When we started Black Bear Soups, our idea was very simple, or so we thought. We had been farming and freezing what we grew during the summer so we could eat food made by our hands year round and we wanted to share this with others. It seemed the best way to do this would be to make soup; a delicious, versatile food that suits so well the needs of our bellies during the coldest months. And so we began to test out our idea by bringing together many different ingredients and friends to try our soups.
Because soup is so versatile and broad, we knew we would be able to use almost any kind of produce grown in Montana. This was crucial for us because we not only wanted to provide soups during the winter, but year round as a quick healthy meal option and we appreciated the thought of serving our customers in a way that helps them feel more in sync with the natural progression of the crop season. We also felt the versatility would allow us to maintain a changing menu of recipes that could ebb and flow with the harvest season.
We expected challenges along the way, and some of the ingredients ultimately necessary to realize our dream have taught us valuable lessons in creating more than just soup. Our dream required compliance with state and federal regulations. I guarantee you’ll never find that in a soup recipe. In this process, there are inevitable challenges. Due to a clerical error, our business was registered for a short time as Black Bear Soaps. As we got closer to debuting our idea at the Hamilton farmer’s market, we realized we also needed to design and create a physical space to hold our idea. Market vendors are given a ten by ten space to work with so we began contemplating the balance between logistical efficiency and the beauty of a market stand. What we came up with is still a work in progress, but it includes a small trailer that we can pull into the space, hand-made wooden tables with blue stain tops, a hand painted Black Bear Soups sign, and three very large soup pots. Having created this physical space we were ready with our first batch of soup earlier this June.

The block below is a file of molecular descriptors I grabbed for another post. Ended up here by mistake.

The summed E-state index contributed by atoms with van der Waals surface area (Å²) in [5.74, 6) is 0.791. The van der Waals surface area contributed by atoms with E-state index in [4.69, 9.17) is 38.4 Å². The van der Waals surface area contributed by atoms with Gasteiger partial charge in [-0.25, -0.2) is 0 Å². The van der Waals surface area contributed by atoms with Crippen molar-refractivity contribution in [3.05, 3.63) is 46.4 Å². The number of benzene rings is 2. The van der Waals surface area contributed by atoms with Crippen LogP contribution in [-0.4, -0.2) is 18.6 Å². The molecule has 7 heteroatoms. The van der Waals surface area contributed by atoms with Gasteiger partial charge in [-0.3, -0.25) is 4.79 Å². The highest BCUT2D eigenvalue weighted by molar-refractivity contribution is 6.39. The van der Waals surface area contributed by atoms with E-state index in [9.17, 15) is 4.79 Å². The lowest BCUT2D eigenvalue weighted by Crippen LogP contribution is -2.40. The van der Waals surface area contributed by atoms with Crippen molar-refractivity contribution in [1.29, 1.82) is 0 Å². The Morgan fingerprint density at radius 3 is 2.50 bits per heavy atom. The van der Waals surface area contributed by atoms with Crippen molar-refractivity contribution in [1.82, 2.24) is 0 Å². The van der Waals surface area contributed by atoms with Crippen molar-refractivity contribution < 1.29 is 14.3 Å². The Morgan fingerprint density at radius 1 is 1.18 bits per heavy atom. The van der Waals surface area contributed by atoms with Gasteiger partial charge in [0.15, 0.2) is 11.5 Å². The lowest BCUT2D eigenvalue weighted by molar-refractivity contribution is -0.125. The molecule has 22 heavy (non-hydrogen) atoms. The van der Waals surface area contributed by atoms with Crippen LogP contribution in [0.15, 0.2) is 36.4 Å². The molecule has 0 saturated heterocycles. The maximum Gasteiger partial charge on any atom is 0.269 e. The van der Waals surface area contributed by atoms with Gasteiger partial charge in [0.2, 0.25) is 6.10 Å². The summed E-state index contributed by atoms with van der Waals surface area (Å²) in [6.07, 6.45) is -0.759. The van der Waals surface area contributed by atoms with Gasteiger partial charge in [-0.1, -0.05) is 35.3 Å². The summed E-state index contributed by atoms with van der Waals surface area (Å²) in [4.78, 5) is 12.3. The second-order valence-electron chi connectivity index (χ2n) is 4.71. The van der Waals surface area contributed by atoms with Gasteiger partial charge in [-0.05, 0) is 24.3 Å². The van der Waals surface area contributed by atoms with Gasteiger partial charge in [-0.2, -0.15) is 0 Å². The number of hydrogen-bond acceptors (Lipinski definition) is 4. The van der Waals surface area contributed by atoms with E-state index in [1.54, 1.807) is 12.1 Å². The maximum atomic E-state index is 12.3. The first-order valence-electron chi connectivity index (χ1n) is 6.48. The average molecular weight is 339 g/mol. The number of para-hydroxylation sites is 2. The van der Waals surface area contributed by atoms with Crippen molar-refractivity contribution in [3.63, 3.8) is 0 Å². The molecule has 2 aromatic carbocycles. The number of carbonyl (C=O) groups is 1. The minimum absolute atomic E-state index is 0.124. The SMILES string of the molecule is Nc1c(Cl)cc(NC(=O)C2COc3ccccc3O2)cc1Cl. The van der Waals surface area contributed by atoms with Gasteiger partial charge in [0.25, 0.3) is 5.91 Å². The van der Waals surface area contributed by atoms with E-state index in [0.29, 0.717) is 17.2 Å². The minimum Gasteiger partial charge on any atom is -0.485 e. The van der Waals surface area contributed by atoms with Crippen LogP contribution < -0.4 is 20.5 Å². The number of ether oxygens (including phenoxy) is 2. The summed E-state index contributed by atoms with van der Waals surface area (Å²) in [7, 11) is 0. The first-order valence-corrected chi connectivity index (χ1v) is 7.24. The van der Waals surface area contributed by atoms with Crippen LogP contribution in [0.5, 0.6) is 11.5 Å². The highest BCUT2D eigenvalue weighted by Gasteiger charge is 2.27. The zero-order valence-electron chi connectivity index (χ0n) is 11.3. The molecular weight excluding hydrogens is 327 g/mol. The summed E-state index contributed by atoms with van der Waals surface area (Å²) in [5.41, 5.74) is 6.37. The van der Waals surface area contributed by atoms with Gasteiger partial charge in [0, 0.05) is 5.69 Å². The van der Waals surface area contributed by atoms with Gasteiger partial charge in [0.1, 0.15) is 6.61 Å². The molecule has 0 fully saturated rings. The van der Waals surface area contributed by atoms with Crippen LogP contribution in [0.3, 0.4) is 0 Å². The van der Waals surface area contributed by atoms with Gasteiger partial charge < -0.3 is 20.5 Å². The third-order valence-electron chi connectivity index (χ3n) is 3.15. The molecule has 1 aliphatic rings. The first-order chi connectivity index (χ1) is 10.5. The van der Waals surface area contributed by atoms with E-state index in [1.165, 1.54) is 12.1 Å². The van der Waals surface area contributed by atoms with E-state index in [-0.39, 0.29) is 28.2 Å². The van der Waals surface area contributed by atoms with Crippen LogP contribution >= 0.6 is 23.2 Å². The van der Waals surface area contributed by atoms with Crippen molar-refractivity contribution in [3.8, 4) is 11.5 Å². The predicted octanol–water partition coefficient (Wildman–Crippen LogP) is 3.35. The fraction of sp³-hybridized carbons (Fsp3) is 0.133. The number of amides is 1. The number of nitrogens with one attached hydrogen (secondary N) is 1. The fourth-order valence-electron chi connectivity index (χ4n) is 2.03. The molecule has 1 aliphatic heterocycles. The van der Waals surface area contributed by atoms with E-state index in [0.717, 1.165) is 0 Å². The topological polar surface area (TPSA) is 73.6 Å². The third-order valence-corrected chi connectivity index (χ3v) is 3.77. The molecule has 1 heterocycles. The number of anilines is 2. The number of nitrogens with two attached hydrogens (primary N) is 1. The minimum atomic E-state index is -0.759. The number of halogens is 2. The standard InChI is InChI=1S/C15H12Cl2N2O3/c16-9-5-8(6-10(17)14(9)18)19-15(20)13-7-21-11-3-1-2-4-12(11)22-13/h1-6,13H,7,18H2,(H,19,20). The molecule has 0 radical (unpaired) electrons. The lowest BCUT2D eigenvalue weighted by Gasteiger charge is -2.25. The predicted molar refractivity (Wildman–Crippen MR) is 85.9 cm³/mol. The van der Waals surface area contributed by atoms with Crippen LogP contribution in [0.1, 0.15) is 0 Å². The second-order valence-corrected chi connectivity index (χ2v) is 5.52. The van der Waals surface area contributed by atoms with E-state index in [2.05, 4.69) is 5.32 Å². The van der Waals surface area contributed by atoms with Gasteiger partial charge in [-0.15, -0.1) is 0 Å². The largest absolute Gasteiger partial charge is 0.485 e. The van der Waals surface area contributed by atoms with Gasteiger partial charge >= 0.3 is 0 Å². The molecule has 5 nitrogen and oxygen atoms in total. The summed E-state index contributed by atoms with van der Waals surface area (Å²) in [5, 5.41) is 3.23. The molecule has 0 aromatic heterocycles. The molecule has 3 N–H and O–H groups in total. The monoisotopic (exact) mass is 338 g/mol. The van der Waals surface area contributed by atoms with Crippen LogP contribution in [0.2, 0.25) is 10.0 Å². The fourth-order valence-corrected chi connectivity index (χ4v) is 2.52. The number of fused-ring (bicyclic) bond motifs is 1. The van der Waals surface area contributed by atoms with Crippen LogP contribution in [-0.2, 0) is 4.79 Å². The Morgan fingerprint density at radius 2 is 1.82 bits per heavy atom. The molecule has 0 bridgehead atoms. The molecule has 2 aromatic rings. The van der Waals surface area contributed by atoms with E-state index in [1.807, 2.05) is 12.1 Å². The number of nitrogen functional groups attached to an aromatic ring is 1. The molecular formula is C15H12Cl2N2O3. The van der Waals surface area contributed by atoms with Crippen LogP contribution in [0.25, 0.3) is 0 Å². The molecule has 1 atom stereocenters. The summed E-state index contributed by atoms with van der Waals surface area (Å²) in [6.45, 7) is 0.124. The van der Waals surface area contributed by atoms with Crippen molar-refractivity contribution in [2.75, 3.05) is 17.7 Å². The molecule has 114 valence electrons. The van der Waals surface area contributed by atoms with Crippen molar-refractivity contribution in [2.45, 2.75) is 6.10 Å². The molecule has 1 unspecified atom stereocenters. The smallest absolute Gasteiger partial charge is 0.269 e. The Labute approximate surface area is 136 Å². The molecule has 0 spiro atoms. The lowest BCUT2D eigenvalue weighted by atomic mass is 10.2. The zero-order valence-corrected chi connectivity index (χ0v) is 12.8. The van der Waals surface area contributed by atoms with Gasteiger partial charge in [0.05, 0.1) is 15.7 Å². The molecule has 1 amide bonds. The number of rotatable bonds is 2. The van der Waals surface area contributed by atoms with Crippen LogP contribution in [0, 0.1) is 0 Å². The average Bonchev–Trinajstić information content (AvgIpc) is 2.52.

To assume and hope that customers would just “get it” was not enough. As the creators, we were completely immersed in a world of farming and soups so it was easy to feel frustrated when others did not seem to understand the effort that goes into making the soups. It is easy to want empathy from customers, to expect them to understand how hard you have worked and to want them to be so grateful for the soup that any small detail we might be missing is acceptable. But I have come to realize this attitude rejects the basic currency of human interaction; a mutual care and empathy in which both individuals, the customer and the creator, exhibit every possible kindness toward one another. This meant creating what we felt was a beautiful, hand-made space with every detail taken care of. We purchased paper bags for customers to carry hot soups in, we allowed kids to have more than just a few samples. We took care to remember that our idea was about more than just a food product and a business. It was about enlivening a food system and serving customers in a way that built community.